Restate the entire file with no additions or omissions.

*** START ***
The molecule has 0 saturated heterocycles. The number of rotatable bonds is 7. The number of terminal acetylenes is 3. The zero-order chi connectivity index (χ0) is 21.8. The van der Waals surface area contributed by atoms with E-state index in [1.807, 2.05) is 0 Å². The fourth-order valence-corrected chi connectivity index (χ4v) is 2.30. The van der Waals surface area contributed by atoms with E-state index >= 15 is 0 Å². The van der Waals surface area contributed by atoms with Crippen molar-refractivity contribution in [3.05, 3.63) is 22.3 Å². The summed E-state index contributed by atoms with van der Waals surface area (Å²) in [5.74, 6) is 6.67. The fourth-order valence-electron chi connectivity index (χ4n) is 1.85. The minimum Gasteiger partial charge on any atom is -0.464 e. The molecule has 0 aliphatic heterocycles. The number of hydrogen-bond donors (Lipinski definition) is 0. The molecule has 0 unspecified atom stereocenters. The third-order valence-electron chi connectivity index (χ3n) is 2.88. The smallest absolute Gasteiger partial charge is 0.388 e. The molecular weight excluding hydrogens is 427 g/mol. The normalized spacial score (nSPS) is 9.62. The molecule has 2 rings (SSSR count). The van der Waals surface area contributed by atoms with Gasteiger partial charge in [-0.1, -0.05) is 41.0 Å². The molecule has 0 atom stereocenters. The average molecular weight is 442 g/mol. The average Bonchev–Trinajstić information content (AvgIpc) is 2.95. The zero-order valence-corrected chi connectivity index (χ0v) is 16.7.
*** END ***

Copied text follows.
The molecule has 0 saturated heterocycles. The number of rotatable bonds is 7. The number of terminal acetylenes is 3. The zero-order chi connectivity index (χ0) is 21.8. The van der Waals surface area contributed by atoms with E-state index in [1.807, 2.05) is 0 Å². The fourth-order valence-corrected chi connectivity index (χ4v) is 2.30. The van der Waals surface area contributed by atoms with E-state index >= 15 is 0 Å². The van der Waals surface area contributed by atoms with Crippen molar-refractivity contribution in [3.05, 3.63) is 22.3 Å². The summed E-state index contributed by atoms with van der Waals surface area (Å²) in [5.74, 6) is 6.67. The fourth-order valence-electron chi connectivity index (χ4n) is 1.85. The minimum Gasteiger partial charge on any atom is -0.464 e. The molecule has 0 aliphatic heterocycles. The number of hydrogen-bond donors (Lipinski definition) is 0. The molecule has 0 unspecified atom stereocenters. The third-order valence-electron chi connectivity index (χ3n) is 2.88. The smallest absolute Gasteiger partial charge is 0.388 e. The molecular weight excluding hydrogens is 427 g/mol. The normalized spacial score (nSPS) is 9.62. The molecule has 2 rings (SSSR count). The van der Waals surface area contributed by atoms with Gasteiger partial charge in [-0.1, -0.05) is 41.0 Å². The molecule has 0 atom stereocenters. The average molecular weight is 442 g/mol. The average Bonchev–Trinajstić information content (AvgIpc) is 2.95. The zero-order valence-corrected chi connectivity index (χ0v) is 16.7.